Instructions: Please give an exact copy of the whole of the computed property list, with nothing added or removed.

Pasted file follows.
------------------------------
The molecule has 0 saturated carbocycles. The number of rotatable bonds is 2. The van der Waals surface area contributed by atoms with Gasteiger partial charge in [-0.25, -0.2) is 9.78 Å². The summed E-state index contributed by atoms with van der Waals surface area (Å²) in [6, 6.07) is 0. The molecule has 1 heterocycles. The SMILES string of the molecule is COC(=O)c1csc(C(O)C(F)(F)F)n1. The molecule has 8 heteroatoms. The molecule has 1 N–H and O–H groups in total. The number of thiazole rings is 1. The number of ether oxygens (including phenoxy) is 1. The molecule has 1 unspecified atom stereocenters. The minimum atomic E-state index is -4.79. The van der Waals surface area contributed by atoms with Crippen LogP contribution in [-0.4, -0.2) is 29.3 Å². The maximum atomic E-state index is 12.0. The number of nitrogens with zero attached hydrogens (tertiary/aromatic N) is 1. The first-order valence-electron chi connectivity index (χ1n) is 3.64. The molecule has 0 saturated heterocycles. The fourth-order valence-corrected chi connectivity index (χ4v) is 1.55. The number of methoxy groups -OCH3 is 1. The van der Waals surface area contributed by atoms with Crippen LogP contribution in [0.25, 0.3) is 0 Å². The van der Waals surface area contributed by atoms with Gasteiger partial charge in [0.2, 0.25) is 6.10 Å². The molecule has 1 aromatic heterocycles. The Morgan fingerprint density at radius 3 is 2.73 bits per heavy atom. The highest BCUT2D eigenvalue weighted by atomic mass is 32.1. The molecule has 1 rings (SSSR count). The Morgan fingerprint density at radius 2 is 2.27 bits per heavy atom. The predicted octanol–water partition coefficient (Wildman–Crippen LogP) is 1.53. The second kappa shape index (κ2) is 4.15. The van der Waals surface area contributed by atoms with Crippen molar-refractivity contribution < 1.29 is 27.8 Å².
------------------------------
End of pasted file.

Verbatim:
The molecule has 0 saturated carbocycles. The number of rotatable bonds is 2. The van der Waals surface area contributed by atoms with Gasteiger partial charge in [-0.25, -0.2) is 9.78 Å². The summed E-state index contributed by atoms with van der Waals surface area (Å²) in [6, 6.07) is 0. The molecule has 1 heterocycles. The SMILES string of the molecule is COC(=O)c1csc(C(O)C(F)(F)F)n1. The molecule has 8 heteroatoms. The molecule has 1 N–H and O–H groups in total. The number of thiazole rings is 1. The number of ether oxygens (including phenoxy) is 1. The molecule has 1 unspecified atom stereocenters. The minimum atomic E-state index is -4.79. The van der Waals surface area contributed by atoms with Crippen LogP contribution in [-0.4, -0.2) is 29.3 Å². The maximum atomic E-state index is 12.0. The number of nitrogens with zero attached hydrogens (tertiary/aromatic N) is 1. The first-order valence-electron chi connectivity index (χ1n) is 3.64. The molecule has 0 saturated heterocycles. The fourth-order valence-corrected chi connectivity index (χ4v) is 1.55. The number of methoxy groups -OCH3 is 1. The van der Waals surface area contributed by atoms with Crippen LogP contribution in [0.25, 0.3) is 0 Å². The van der Waals surface area contributed by atoms with Gasteiger partial charge in [0.2, 0.25) is 6.10 Å². The molecule has 1 aromatic heterocycles. The Morgan fingerprint density at radius 3 is 2.73 bits per heavy atom. The highest BCUT2D eigenvalue weighted by atomic mass is 32.1. The molecule has 1 rings (SSSR count). The Morgan fingerprint density at radius 2 is 2.27 bits per heavy atom. The predicted octanol–water partition coefficient (Wildman–Crippen LogP) is 1.53. The second kappa shape index (κ2) is 4.15. The van der Waals surface area contributed by atoms with Crippen molar-refractivity contribution < 1.29 is 27.8 Å².